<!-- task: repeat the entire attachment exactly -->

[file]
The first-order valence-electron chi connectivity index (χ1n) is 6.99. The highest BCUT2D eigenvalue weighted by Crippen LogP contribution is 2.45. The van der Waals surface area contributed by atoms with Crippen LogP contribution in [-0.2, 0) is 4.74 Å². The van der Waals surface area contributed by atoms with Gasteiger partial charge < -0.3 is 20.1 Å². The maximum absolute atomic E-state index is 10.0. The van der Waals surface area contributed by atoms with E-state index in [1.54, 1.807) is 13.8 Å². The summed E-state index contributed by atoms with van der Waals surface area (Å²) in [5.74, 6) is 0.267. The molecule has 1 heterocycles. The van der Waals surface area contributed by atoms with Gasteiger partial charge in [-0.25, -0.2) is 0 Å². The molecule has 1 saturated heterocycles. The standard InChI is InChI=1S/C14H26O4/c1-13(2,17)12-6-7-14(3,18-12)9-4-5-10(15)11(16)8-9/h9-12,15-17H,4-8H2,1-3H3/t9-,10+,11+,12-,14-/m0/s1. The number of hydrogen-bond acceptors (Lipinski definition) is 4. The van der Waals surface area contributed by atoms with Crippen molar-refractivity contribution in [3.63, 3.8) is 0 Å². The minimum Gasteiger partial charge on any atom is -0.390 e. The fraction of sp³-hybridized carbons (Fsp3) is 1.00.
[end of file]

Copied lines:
The first-order valence-electron chi connectivity index (χ1n) is 6.99. The highest BCUT2D eigenvalue weighted by Crippen LogP contribution is 2.45. The van der Waals surface area contributed by atoms with Crippen LogP contribution in [-0.2, 0) is 4.74 Å². The van der Waals surface area contributed by atoms with Gasteiger partial charge < -0.3 is 20.1 Å². The maximum absolute atomic E-state index is 10.0. The van der Waals surface area contributed by atoms with E-state index in [1.54, 1.807) is 13.8 Å². The summed E-state index contributed by atoms with van der Waals surface area (Å²) in [5.74, 6) is 0.267. The molecule has 1 heterocycles. The van der Waals surface area contributed by atoms with Gasteiger partial charge in [-0.25, -0.2) is 0 Å². The molecule has 1 saturated heterocycles. The standard InChI is InChI=1S/C14H26O4/c1-13(2,17)12-6-7-14(3,18-12)9-4-5-10(15)11(16)8-9/h9-12,15-17H,4-8H2,1-3H3/t9-,10+,11+,12-,14-/m0/s1. The number of hydrogen-bond acceptors (Lipinski definition) is 4. The van der Waals surface area contributed by atoms with Crippen molar-refractivity contribution in [3.63, 3.8) is 0 Å². The minimum Gasteiger partial charge on any atom is -0.390 e. The fraction of sp³-hybridized carbons (Fsp3) is 1.00.